This leaves only statistical conclusion validity as a viable explanation for replication failures, but the term statistical conclusion validity is rare and its meaning is unclear. The authors explain:
In short, statistical conclusion validity boils down to not making a type-I error or a type-II error. However, it is problematic to talk about replication failures in terms of these two errors when the null-hypothesis is specified as an effect size of zero; the nil-hypothesis (Cohen, 1994′ Schimmack, 2020a). Let’s use a simple example. Let’s say that some experimental manipulation outside of participants behaviour has a very small effect on their behaviour, d = .05. As we are assuming a non-null effect size, we know that there is an effect and that the nil-hypothesis is false. Therefore, studies that test this hypothesis can only make a type-II error. Now assume that a researcher conducts a study with N = 30 participants. This study has a probability of 5.2% to produce a significant result with the classic criterion of p < .05 (two-tailed). So, we would expect a non-significant result. However, using a variety of statistical tricks, known as questionable research practices, a researcher can inflate the effect size and increase the chance of obtaining a significant results to 60% or more (Simmons et al., 2011). Thus, it does not require a lot of resources to produce “evidence” for the effect. Now let’s consider a researcher who does attempt to replicate these findings, but without statistical tests. This researcher is very unlikely (1 out of 40 times) to produce a significant result that matches the original result (effect size in the same direction & p < .05). So, this researcher will publish a replication failure.
Based on social psychologists logic, the replication failure is the wrong result because it fails to provide evidence against the nil-hypothesis when the nil-hypothesis is false, while the original study showed the correct result. The problem with this warped logic is that the original study used deception to produce evidence against the false nil-hypothesis. It is deceptive to claim that the probability of a type-I error is no more than 5%, when questionable research practices were used. This problem is ignored when we focus on the type-II error in the replication study.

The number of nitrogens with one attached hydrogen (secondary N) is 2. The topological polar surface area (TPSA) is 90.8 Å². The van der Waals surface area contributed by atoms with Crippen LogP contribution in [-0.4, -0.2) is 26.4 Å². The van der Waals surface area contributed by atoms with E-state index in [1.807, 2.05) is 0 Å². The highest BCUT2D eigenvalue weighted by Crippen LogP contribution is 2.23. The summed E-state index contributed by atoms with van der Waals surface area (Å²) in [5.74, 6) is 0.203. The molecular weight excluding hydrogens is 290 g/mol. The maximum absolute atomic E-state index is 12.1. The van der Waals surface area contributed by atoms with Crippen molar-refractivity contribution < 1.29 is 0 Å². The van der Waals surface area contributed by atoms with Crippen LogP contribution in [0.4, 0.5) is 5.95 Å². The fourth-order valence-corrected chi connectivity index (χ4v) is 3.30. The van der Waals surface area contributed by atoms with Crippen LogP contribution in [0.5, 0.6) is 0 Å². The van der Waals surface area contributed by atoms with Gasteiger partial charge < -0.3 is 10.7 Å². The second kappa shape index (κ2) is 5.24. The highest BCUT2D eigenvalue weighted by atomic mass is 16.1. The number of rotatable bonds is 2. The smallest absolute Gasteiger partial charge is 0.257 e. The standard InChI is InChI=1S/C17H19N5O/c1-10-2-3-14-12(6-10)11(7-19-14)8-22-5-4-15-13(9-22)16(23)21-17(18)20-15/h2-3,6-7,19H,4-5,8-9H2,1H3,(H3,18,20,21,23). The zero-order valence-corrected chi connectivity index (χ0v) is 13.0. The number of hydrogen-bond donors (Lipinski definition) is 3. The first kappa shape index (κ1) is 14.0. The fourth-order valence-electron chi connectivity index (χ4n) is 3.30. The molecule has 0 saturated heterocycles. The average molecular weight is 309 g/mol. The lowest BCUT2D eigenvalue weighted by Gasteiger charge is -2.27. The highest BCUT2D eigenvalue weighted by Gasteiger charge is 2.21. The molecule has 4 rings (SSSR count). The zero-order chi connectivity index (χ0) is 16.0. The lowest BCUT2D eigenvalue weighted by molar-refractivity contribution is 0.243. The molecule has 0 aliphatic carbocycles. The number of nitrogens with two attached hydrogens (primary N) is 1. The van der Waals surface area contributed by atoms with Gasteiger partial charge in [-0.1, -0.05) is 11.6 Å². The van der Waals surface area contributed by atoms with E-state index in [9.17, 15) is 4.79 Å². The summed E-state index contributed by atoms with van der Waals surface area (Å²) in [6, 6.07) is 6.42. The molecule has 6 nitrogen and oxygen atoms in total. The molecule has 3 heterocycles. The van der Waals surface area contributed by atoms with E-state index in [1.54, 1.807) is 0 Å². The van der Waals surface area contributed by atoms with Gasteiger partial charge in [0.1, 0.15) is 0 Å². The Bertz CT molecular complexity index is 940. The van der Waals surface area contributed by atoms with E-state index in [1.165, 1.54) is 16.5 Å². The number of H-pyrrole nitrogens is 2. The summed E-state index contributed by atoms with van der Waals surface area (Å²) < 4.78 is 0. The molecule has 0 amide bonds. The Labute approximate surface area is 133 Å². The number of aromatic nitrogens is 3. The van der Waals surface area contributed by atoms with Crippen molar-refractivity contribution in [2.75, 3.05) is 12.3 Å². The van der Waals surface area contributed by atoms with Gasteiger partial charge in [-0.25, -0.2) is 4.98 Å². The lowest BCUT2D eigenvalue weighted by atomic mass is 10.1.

What is fundamentally wrong with experimental social psychology is the idea that falsifying the nil-hypothesis is sufficient to make scientific advances. It is sad that social psychologists in 2020 can still publish an article that maintains this illusion. Using questionable research practices to produce p-values less than .05 in a test of nil-hypothesis is not a sound scientific method. As long as social psychologists deceive themselves that it is, it is not a science. Defund social psychology until they clean up their act.
John, L. K., Loewenstein, G., & Prelec, D. (2012). Measuring the Prevalence of Questionable Research Practices With Incentives for Truth Telling. Psychological Science, 23(5), 524–532. https://doi.org/10.1177/0956797611430953
Open Science Collaboration (OSC). (2015). Estimating the reproducibility of psychological science. Science, 349, aac4716. http://dx.doi.org/10.1126/science.aac4716
Schimmack, U. (2018). Why the Journal of Personality and Social Psychology Should Retract Article DOI: 10.1037/a0021524 “Feeling the Future: Experimental evidence for anomalous retroactive influences on cognition and affect” by Daryl J. Bem
Schimmack, U. (2020a). A Meta-Psychological Perspective on the Decade of Replication Failures in Social Psychology. https://replicationindex.com/2020/01/05/replication-crisis-review/
(also in press in a peer-reviewed journal if you care about this, drop date Nov 1).
Schimmack, U. (2020b). The Implicit Association Test: A Measure in Search of a Construct
(also a peer-reviewed article in PoPS)
Schimmack, U. (2020c). The validation crisis in psychology. https://replicationindex.com/2019/02/16/the-validation-crisis-in-psychology/
(also in press in Meta-Psychology, a peer-reviewed journal)
Simmons, J. P., Nelson, L. D., & Simonsohn, U. (2011). False-positive psychology: Undisclosed flexibility in data collection and analysis allows presenting anything as significant. Psychological Science, 22, 1359 –1366. http://dx.doi.org/10.1177/0956797611417632